Hi Reader 👋 -
Happy Thursday. I'm so glad you're here.
In this issue, we're talking about alone time and flow. When you're in a state of flow, you become fully immersed in what you're doing.
If you're like me, you might be recovering from Halloween this week. Between the sugar and the people, it can be overwhelming. Then there is this brief interlude before the holiday season hits full force.
If you feel like you're always go-go-go, I encourage you to start preserving some time each day for just you. And here are some ways to get started.
I'm writing this around 5:00 a.m. Contrary to what the Productivity Experts of The Internet will tell you, I do not think that waking up early is the key to "crushing your goals." Our bodies have a natural rhythm and not everyone is an early riser.
But I do think that we need some alone time. Away from work, kids, and other demands on our energy. And it should be consistent: a time you can look forward to every day.
I know it's hard when you're pulled in a million directions. Try to carve out a small amount of alone time. Maybe its 15 minutes before you start work for the day and you go outside and just... sit. Or in the evening before you go to bed. Gradually increase the time, if you can. Eventually, you'll cherish that time yourself and learn to fiercely guard it.
I'm a former product manager. Running a household requires a lot of the same skills: planning, organization, and an endless stream of stuff to get done.
I have been using Todoist for over 9 years. It's less impressive than it sounds — I was a casual/infrequent user for a long time. But it's become an essential part of my day now.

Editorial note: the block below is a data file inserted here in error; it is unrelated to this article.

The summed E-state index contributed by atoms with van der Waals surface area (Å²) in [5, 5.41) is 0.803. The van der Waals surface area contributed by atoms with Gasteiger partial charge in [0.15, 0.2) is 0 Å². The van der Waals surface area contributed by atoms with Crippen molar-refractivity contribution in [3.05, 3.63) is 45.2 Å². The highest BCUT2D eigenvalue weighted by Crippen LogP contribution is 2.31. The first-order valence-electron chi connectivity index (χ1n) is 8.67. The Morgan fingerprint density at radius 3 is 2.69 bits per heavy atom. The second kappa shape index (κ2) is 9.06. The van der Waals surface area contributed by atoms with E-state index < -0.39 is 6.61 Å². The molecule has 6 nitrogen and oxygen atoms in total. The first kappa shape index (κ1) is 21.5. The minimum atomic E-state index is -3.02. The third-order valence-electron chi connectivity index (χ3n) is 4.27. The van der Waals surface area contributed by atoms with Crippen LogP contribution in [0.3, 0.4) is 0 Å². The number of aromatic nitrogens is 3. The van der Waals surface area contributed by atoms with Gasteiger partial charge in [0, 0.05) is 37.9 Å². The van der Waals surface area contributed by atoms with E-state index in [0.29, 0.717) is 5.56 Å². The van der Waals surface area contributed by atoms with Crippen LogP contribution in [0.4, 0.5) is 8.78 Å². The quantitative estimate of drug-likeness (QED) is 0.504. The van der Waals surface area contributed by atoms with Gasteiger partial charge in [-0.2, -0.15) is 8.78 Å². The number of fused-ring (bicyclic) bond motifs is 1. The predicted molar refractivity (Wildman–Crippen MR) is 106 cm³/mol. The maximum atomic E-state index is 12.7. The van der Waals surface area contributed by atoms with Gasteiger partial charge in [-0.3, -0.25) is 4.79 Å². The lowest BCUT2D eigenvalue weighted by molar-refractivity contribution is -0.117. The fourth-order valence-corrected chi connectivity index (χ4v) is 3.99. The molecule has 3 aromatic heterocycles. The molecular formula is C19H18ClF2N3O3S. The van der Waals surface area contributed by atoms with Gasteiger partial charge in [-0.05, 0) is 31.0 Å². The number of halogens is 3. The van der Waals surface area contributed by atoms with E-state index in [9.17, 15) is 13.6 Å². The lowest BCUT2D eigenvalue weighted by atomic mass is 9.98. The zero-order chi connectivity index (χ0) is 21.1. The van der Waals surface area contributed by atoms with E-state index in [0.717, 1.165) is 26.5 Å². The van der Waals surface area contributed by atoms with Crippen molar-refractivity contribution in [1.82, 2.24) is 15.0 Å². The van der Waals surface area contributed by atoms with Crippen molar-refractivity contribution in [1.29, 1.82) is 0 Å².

I have one list that is shared with my spouse. We add things to the list like "Take the car in for an oil change" and assign it to the person responsible and a due date, if applicable. It's an easy way to make sure that nothing slips through the cracks (since, let's face it, most of us can't remember everything). Anything that can lighten the mental load is worth it.
When I have my "alone time" I want to be in a focused state. I use the time to work on projects that are important to me (like, oh hey, this newsletter).
To make the most of that time, I have to mentally disconnect from everything else taking up space in my brain. I do this by setting the mood: a candle or incense, a cup of coffee, and ambient music. My brain has learned that this combination means, "Focus time!" and it's easier for me to block everything else out.
I subscribe to Flow State on Substack. Every weekday morning, I'm emailed a new wordless album to try, perfect for focus time. If the day's selection doesn't suit me, I'll go back to a previous artist that I enjoyed.
Want more stuff to read? 💡
- The CEO with an Empty Calendar | Dan Shipper (Every) ← talks about Todoist!
- Flow, the secret to happiness | Mihaly Csikszentmihalyi (TedTalk)
- Let's talk about rest | Me (Substack)
That's it for this issue of Tinkering! See you again in two weeks.
Anna Burgess Yang
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